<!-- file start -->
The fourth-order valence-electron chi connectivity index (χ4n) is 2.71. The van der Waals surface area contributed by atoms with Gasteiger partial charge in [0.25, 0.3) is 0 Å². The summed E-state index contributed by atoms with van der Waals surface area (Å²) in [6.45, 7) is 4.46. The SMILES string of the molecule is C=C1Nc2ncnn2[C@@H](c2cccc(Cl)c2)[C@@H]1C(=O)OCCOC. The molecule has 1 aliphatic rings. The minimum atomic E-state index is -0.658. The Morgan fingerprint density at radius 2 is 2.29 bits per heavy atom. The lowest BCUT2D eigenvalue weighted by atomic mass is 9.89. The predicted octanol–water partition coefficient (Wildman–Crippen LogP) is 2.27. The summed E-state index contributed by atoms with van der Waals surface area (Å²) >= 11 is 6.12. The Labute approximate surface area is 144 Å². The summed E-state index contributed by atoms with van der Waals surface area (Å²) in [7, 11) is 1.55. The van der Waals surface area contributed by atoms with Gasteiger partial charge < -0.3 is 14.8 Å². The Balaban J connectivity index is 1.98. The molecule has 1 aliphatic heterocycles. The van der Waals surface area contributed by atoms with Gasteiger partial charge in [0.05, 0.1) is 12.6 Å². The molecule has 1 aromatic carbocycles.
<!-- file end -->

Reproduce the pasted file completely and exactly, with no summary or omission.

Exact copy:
The fourth-order valence-electron chi connectivity index (χ4n) is 2.71. The van der Waals surface area contributed by atoms with Gasteiger partial charge in [0.25, 0.3) is 0 Å². The summed E-state index contributed by atoms with van der Waals surface area (Å²) in [6.45, 7) is 4.46. The SMILES string of the molecule is C=C1Nc2ncnn2[C@@H](c2cccc(Cl)c2)[C@@H]1C(=O)OCCOC. The molecule has 1 aliphatic rings. The minimum atomic E-state index is -0.658. The Morgan fingerprint density at radius 2 is 2.29 bits per heavy atom. The lowest BCUT2D eigenvalue weighted by atomic mass is 9.89. The predicted octanol–water partition coefficient (Wildman–Crippen LogP) is 2.27. The summed E-state index contributed by atoms with van der Waals surface area (Å²) >= 11 is 6.12. The Labute approximate surface area is 144 Å². The summed E-state index contributed by atoms with van der Waals surface area (Å²) in [7, 11) is 1.55. The van der Waals surface area contributed by atoms with Gasteiger partial charge < -0.3 is 14.8 Å². The Balaban J connectivity index is 1.98. The molecule has 1 aliphatic heterocycles. The van der Waals surface area contributed by atoms with Gasteiger partial charge in [0.05, 0.1) is 12.6 Å². The molecule has 1 aromatic carbocycles.